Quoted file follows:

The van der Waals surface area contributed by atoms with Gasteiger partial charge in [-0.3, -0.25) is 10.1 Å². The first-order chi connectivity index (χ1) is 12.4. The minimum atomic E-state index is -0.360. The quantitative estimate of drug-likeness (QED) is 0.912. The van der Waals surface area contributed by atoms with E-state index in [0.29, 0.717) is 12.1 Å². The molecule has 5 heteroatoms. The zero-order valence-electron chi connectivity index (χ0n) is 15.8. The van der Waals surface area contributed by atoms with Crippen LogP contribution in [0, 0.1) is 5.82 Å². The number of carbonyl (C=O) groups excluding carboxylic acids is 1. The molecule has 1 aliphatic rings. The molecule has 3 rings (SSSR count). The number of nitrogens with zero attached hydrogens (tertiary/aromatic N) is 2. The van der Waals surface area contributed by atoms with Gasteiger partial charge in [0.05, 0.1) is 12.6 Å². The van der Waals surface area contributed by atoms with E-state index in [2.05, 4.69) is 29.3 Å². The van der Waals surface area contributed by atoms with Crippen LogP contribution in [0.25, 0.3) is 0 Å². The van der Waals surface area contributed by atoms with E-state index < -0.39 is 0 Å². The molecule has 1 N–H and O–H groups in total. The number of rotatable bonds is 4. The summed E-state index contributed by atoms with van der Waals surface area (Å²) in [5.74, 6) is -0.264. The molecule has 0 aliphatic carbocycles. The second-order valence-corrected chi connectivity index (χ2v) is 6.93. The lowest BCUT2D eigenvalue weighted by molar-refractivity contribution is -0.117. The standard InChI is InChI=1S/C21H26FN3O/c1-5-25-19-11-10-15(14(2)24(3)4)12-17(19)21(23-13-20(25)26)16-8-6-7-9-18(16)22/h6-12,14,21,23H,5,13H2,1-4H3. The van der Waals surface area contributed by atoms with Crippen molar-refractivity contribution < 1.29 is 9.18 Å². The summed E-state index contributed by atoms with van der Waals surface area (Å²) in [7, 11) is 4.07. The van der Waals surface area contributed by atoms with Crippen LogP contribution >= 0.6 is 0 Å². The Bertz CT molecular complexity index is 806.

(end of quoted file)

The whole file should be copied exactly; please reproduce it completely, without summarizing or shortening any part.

The van der Waals surface area contributed by atoms with Gasteiger partial charge in [-0.3, -0.25) is 10.1 Å². The first-order chi connectivity index (χ1) is 12.4. The minimum atomic E-state index is -0.360. The quantitative estimate of drug-likeness (QED) is 0.912. The van der Waals surface area contributed by atoms with E-state index in [0.29, 0.717) is 12.1 Å². The molecule has 5 heteroatoms. The zero-order valence-electron chi connectivity index (χ0n) is 15.8. The van der Waals surface area contributed by atoms with Crippen LogP contribution in [0, 0.1) is 5.82 Å². The number of carbonyl (C=O) groups excluding carboxylic acids is 1. The molecule has 1 aliphatic rings. The molecule has 3 rings (SSSR count). The number of nitrogens with zero attached hydrogens (tertiary/aromatic N) is 2. The van der Waals surface area contributed by atoms with Gasteiger partial charge in [0.05, 0.1) is 12.6 Å². The van der Waals surface area contributed by atoms with E-state index in [2.05, 4.69) is 29.3 Å². The van der Waals surface area contributed by atoms with Crippen LogP contribution in [0.25, 0.3) is 0 Å². The van der Waals surface area contributed by atoms with E-state index < -0.39 is 0 Å². The molecule has 1 N–H and O–H groups in total. The number of rotatable bonds is 4. The summed E-state index contributed by atoms with van der Waals surface area (Å²) in [5.74, 6) is -0.264. The molecule has 0 aliphatic carbocycles. The second-order valence-corrected chi connectivity index (χ2v) is 6.93. The lowest BCUT2D eigenvalue weighted by molar-refractivity contribution is -0.117. The standard InChI is InChI=1S/C21H26FN3O/c1-5-25-19-11-10-15(14(2)24(3)4)12-17(19)21(23-13-20(25)26)16-8-6-7-9-18(16)22/h6-12,14,21,23H,5,13H2,1-4H3. The van der Waals surface area contributed by atoms with Crippen molar-refractivity contribution < 1.29 is 9.18 Å². The summed E-state index contributed by atoms with van der Waals surface area (Å²) in [7, 11) is 4.07. The van der Waals surface area contributed by atoms with Crippen LogP contribution >= 0.6 is 0 Å². The Bertz CT molecular complexity index is 806.